The case for typing in the curriculum

Computers are ubiquitous. And whilst touchscreen devices such as  tablets and smartphones are the most used devices when it comes to getting online and finding information, if we are going to show what we know, we generally need to use a keyboard. So why don’t we teach children how to use them properly?

There is an emphasis in our curriculum on teaching children to handwrite. We give a lot of time over to it. It is a necessary skill that, amongst other things, help to develop fine motor control. However, outside of school, few of us ever use it for more than a shopping list, a greetings card, or note taking. When it comes to longer writing, whether that’s reports, stories or academic essays it is the keyboard we turn to.

There are a number of reasons we type. One is that our output is clear, there is no struggling to decipher the words. Another is that what has been written can be easily edited and amended until it says just what we want it to – more difficult with  pen and paper, with limited space to squeeze in fresh text, or a very obvious scratching through when we want to remove it. And word-processed documents can be easily stored and shared, without having to make multiple, hard, copies.

Word-processing helps us to get our ideas down, and to shape them, meaning that we tend to produce longer, better quality, work when we type than when we handwrite. We can also work for longer without our hands cramping up, particularly if we have issues such as hypermobility or dyspraxia.

For learners with SEND there are additional reasons for using a keyboard instead of a pen. One is that letters will be correctly formed, and legible. It takes out a step of the writing process, that is, remembering how to form a letter. Another is that the act of typing can support our motor memory when remembering spellings. The word becomes a sequence of key strokes rather than a series of individual letters.

Learners can also use the features of the machine, such as spelling and grammar checkers, to be sure their work is accurate, and in many systems now, they can also have their work read back to them. Of course they need to know how to spell, and the conventions of grammar, but the most important thing is demonstrating what they have learnt. Word-processing allows them to revise and polish until they have down just what they want to say, how they want to say it.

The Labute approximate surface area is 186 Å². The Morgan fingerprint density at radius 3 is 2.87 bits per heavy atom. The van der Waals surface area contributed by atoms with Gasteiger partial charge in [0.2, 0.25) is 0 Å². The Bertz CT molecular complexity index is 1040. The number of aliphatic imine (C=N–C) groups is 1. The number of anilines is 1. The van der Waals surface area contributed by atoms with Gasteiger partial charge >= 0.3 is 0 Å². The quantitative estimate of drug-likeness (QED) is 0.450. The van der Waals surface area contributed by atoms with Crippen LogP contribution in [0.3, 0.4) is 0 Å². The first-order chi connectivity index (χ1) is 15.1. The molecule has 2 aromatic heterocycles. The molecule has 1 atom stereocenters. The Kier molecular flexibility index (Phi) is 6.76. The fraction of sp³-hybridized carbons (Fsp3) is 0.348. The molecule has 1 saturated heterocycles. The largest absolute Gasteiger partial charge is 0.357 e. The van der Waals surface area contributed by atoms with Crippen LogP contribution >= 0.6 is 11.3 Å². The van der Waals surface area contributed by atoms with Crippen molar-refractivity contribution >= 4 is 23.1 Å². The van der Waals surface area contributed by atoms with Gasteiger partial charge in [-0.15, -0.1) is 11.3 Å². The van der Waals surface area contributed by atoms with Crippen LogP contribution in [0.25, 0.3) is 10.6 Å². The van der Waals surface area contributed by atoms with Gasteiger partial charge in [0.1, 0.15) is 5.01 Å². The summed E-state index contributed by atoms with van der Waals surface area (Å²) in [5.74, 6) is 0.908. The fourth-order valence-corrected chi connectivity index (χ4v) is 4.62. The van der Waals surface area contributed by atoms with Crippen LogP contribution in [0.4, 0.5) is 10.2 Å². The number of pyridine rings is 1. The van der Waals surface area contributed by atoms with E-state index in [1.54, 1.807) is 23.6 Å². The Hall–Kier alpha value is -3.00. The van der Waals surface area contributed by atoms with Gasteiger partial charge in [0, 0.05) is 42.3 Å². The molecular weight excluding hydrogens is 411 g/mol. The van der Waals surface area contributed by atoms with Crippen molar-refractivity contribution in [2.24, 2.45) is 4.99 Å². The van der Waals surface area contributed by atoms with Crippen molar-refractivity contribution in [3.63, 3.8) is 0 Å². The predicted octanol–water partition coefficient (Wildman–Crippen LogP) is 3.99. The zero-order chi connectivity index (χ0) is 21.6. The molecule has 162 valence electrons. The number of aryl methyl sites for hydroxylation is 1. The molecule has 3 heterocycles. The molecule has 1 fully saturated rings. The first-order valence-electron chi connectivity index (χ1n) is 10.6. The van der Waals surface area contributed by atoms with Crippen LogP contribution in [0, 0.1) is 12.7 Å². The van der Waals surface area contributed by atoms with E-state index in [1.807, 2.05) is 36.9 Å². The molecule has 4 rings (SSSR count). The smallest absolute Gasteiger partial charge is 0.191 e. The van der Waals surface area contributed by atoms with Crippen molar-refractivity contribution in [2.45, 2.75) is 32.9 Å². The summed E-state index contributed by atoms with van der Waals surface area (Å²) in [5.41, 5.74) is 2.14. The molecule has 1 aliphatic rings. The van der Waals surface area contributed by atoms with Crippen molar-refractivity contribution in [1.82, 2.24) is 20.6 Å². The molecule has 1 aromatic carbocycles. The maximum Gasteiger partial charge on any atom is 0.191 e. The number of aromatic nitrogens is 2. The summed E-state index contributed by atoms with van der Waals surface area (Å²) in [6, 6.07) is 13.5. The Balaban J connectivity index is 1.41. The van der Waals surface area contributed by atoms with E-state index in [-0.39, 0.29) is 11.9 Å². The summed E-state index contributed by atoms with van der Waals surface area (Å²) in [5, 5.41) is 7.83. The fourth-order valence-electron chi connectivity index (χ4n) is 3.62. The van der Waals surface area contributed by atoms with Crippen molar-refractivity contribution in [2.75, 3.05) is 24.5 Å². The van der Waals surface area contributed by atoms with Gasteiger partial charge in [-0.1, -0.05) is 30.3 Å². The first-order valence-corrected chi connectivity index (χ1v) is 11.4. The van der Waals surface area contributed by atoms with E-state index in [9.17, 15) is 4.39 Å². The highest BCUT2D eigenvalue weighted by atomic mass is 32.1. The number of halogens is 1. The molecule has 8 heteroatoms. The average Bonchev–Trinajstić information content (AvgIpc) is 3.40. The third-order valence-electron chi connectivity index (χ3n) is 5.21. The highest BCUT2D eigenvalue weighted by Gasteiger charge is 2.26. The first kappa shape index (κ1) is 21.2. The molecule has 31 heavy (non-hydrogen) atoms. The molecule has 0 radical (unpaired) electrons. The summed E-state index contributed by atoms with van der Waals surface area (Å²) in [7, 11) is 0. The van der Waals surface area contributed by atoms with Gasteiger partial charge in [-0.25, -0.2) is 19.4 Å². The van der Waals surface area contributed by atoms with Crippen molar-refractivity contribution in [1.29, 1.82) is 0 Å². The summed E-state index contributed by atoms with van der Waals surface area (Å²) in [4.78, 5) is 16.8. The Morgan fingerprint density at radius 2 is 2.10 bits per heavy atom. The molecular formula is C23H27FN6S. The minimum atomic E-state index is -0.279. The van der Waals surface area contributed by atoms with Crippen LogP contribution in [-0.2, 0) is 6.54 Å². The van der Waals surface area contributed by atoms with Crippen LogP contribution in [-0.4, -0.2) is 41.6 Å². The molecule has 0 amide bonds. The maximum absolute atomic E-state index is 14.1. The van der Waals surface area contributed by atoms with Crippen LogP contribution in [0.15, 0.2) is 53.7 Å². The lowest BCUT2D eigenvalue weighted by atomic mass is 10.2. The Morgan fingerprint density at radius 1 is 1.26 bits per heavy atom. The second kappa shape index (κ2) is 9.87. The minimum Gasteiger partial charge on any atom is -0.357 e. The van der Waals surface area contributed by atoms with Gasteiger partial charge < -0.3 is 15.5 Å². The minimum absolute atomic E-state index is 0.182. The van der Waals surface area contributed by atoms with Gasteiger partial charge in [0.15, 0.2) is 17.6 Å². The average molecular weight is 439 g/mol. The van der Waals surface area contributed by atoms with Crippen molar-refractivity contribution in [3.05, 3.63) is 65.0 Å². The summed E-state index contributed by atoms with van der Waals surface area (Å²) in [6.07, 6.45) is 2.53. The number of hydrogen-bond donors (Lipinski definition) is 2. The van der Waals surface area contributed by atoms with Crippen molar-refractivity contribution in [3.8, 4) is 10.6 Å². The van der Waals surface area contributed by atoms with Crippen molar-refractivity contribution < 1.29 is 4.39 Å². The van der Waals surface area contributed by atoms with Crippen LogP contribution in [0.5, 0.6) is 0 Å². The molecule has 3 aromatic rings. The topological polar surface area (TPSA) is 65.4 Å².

So the benefits of learning to use such a useful tool correctly are obvious. Hunting and pecking, or two fingered typing, is not efficient. Once you can touch type you can get your ideas down almost as fast as you can think them. It also means you are less likely to get RSI. Spelling and presentation improve, as does productivity.

At one time, using a keyboard in exams was seen as an ‘access arrangement,’ that is, a special allowance for students with SEND. Changes to regulations mean that any pupil can now use  a word-processor in exams – provided functions such as spelling and grammar checkers are disabled. This would almost certainly improve results, not least because every word would be legible, but also because students would be  able to get more content down, and revise it more easily.

Whether at home or at school, it is fairly easy to get started. The website Doorway Online has a free tutorial course (, or for  more structured resources aimed at improving spelling as well as teaching keyboarding both Touch Type Read and Spell (, and Kaz ( are designed to do this.

So finding the resources is fairly straightforward. The bigger challenge might be in finding the time. However, if we can find time for handwriting, we ought to be able to do the same for typing, an equally essential skill for life.


By John Galloway

John specialises in the use of technology to improve educational opportunities for children and young people with special educational needs. Much of the week he works in Tower Hamlets, in London’s east end. He also freelances as a writer, consultant and trainer. @johngalloway